Pre-exposure prophylaxis (PrEP): Truvada is indicated in combination with safer sex practices for pre-exposure prophylaxis to reduce the risk of sexually acquired HIV-1 infection in adults at high risk.


    Hypersensitivity to the active substances or to any of the excipients.
    Use for pre-exposure prophylaxis in individuals with unknown or positive HIV-1 status.

    Special Precautions

    Patients with HIV-1 harbouring mutations: Truvada should be avoided in antiretroviral-experienced patients with HIV-1 harbouring the K65R mutation.
    Patients with hepatitis B or C virus infection: Discontinuation of Truvada therapy in patients infected with HBV may be associated with severe acute exacerbations of hepatitis. Patients infected with HBV who discontinue Truvada should be closely monitored with both clinical and laboratory follow-up for at least several months after stopping treatment. If appropriate, resumption of hepatitis B therapy may be warranted. In patients with advanced liver disease or cirrhosis, treatment discontinuation is not recommended since post-treatment exacerbation of hepatitis may lead to hepatic decompensation.
    Renal insufficiency:
    Exposure to emtricitabine and tenofovir may be significantly increased when administered to patients with moderate to severe renal impairment. Dosing interval adjustment is required in patients with moderate renal impairment (creatinine clearance between 30 and 49 ml/min), according to the following: Creatinine clearance >50 ml/minute: Every 24 hours; creatinine clearance 30-49 ml/min: Every 48 hours. Clinical response to treatment and renal function should be closely monitored in these patients. Not recommended for patients with severe renal impairment.
    If patients have difficulty in swallowing, Truvada can be disintegrated in approximately 100 ml of water, orange juice or grape juice and taken immediately. Should not be administered concomitantly with other medicinal products containing emtricitabine, tenofovir disoproxil (as fumarate) or other cytidine analogs, such as lamivudine and zalcitabine.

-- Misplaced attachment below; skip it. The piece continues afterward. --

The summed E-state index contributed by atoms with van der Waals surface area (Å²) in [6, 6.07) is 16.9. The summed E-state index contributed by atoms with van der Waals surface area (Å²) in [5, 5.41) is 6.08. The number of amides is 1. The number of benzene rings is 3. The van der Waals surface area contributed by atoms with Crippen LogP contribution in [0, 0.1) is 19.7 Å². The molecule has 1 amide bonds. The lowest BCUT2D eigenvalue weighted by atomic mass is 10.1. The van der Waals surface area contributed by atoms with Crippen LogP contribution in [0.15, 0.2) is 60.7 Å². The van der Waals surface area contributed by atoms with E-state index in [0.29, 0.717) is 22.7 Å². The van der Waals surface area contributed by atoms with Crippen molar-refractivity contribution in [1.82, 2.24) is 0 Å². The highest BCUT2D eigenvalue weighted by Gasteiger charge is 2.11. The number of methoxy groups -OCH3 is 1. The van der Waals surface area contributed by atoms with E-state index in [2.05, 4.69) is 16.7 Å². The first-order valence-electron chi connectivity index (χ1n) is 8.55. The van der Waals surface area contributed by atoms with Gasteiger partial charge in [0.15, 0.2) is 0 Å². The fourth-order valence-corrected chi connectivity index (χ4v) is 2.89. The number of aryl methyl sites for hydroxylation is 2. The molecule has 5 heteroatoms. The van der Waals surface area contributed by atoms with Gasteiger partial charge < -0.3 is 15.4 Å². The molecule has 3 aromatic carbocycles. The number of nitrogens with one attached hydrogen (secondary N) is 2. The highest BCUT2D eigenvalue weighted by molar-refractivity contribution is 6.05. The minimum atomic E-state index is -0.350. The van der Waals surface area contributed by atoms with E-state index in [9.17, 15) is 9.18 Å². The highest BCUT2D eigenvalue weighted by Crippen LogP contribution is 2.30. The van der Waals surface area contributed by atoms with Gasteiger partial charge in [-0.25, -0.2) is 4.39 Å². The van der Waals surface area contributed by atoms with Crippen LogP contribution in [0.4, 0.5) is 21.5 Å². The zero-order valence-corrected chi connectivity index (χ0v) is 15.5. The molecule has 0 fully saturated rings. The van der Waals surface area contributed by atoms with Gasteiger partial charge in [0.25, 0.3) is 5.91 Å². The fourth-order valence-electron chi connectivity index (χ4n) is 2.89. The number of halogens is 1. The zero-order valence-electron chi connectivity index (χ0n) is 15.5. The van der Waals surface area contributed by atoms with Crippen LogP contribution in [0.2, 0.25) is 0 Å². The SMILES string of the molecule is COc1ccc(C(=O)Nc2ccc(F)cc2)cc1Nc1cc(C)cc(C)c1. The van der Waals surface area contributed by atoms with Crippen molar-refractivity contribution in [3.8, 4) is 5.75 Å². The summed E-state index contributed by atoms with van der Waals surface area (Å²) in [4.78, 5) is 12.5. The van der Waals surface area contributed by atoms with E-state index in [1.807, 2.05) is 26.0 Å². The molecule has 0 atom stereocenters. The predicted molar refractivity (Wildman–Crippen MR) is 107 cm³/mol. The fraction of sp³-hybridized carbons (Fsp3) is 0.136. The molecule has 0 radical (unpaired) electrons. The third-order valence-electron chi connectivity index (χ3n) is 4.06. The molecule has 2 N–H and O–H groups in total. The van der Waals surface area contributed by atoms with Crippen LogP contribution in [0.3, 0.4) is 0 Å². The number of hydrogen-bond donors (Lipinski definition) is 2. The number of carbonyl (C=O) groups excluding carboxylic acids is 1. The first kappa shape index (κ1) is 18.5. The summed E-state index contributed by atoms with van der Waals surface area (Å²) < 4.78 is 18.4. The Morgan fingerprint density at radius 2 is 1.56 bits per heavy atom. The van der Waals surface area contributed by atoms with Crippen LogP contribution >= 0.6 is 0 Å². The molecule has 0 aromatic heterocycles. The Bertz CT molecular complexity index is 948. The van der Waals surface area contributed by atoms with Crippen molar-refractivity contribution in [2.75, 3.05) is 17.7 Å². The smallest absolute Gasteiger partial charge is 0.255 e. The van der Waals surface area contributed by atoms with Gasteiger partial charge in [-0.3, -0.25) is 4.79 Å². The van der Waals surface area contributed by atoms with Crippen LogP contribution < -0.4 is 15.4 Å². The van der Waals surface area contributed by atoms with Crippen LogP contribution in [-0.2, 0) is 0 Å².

Immune Reactivation Syndrome: In HIV infected patients with severe immune deficiency at the time of institution of CART, an inflammatory reaction to asymptomatic or residual opportunistic pathogens may arise and cause serious clinical conditions, or aggravation of symptoms. Typically, such reactions have been observed within the first few weeks or months of initiation of CART. Relevant examples are cytomegalovirus retinitis, generalised and/or focal mycobacterial infections, and Pneumocystis jirovecii pneumonia.
    Any inflammatory symptoms should be evaluated and treatment instituted when necessary.
    Autoimmune disorders (such as Graves’ disease and autoimmune hepatitis) have also been reported to occur in the setting of immune reactivation; however, the reported time to onset is more variable and these events can occur many months after initiation of treatment.
    Opportunistic infections: HIV-1 infected patients receiving Truvada or any other antiretroviral therapy may continue to develop opportunistic infections and other complications of HIV infection, and therefore should remain under close clinical observation by physicians experienced in the treatment of patients with HIV associated diseases.
    Triple nucleoside therapy: There have been reports of a high rate of virological failure and of emergence of resistance at an early stage when tenofovir disoproxil fumarate was combined with lamivudine and abacavir as well as with lamivudine and didanosine as a once daily regimen.